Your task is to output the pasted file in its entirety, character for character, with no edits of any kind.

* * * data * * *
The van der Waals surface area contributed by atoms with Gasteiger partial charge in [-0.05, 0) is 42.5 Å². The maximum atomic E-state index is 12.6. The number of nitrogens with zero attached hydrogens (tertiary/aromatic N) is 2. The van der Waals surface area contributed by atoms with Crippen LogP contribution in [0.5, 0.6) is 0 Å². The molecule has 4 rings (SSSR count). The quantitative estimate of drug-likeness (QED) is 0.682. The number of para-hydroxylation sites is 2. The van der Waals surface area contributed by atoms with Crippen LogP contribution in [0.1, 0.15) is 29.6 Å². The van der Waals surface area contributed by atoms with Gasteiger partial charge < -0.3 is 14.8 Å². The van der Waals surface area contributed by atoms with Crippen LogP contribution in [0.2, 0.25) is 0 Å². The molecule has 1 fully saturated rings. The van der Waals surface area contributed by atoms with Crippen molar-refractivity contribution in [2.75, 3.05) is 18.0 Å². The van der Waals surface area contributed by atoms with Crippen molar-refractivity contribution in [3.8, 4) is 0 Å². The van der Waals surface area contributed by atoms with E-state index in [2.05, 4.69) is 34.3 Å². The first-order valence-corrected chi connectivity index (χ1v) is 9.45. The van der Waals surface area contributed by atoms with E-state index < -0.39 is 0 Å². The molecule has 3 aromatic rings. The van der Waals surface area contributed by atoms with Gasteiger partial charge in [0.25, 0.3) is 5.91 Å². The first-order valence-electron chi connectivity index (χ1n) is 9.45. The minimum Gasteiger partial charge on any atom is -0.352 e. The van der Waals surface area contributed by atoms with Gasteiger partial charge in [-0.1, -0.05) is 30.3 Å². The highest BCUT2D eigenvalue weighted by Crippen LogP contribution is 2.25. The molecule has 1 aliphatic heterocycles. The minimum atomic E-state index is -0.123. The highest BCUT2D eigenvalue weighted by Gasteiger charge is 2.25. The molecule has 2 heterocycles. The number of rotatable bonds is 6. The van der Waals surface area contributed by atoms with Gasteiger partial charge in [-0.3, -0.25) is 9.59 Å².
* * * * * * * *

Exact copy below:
The van der Waals surface area contributed by atoms with Gasteiger partial charge in [-0.05, 0) is 42.5 Å². The maximum atomic E-state index is 12.6. The number of nitrogens with zero attached hydrogens (tertiary/aromatic N) is 2. The van der Waals surface area contributed by atoms with Crippen LogP contribution in [0.5, 0.6) is 0 Å². The molecule has 4 rings (SSSR count). The quantitative estimate of drug-likeness (QED) is 0.682. The number of para-hydroxylation sites is 2. The van der Waals surface area contributed by atoms with Crippen LogP contribution in [0.1, 0.15) is 29.6 Å². The van der Waals surface area contributed by atoms with Gasteiger partial charge < -0.3 is 14.8 Å². The van der Waals surface area contributed by atoms with Crippen LogP contribution in [0.2, 0.25) is 0 Å². The molecule has 1 fully saturated rings. The van der Waals surface area contributed by atoms with Crippen molar-refractivity contribution in [2.75, 3.05) is 18.0 Å². The van der Waals surface area contributed by atoms with Crippen molar-refractivity contribution in [3.8, 4) is 0 Å². The van der Waals surface area contributed by atoms with E-state index in [2.05, 4.69) is 34.3 Å². The first-order valence-corrected chi connectivity index (χ1v) is 9.45. The van der Waals surface area contributed by atoms with E-state index < -0.39 is 0 Å². The molecule has 3 aromatic rings. The van der Waals surface area contributed by atoms with Gasteiger partial charge in [0.25, 0.3) is 5.91 Å². The first-order valence-electron chi connectivity index (χ1n) is 9.45. The minimum Gasteiger partial charge on any atom is -0.352 e. The van der Waals surface area contributed by atoms with Gasteiger partial charge in [-0.1, -0.05) is 30.3 Å². The highest BCUT2D eigenvalue weighted by Crippen LogP contribution is 2.25. The molecule has 1 aliphatic heterocycles. The minimum atomic E-state index is -0.123. The highest BCUT2D eigenvalue weighted by Gasteiger charge is 2.25. The molecule has 2 heterocycles. The number of rotatable bonds is 6. The van der Waals surface area contributed by atoms with Gasteiger partial charge in [-0.3, -0.25) is 9.59 Å².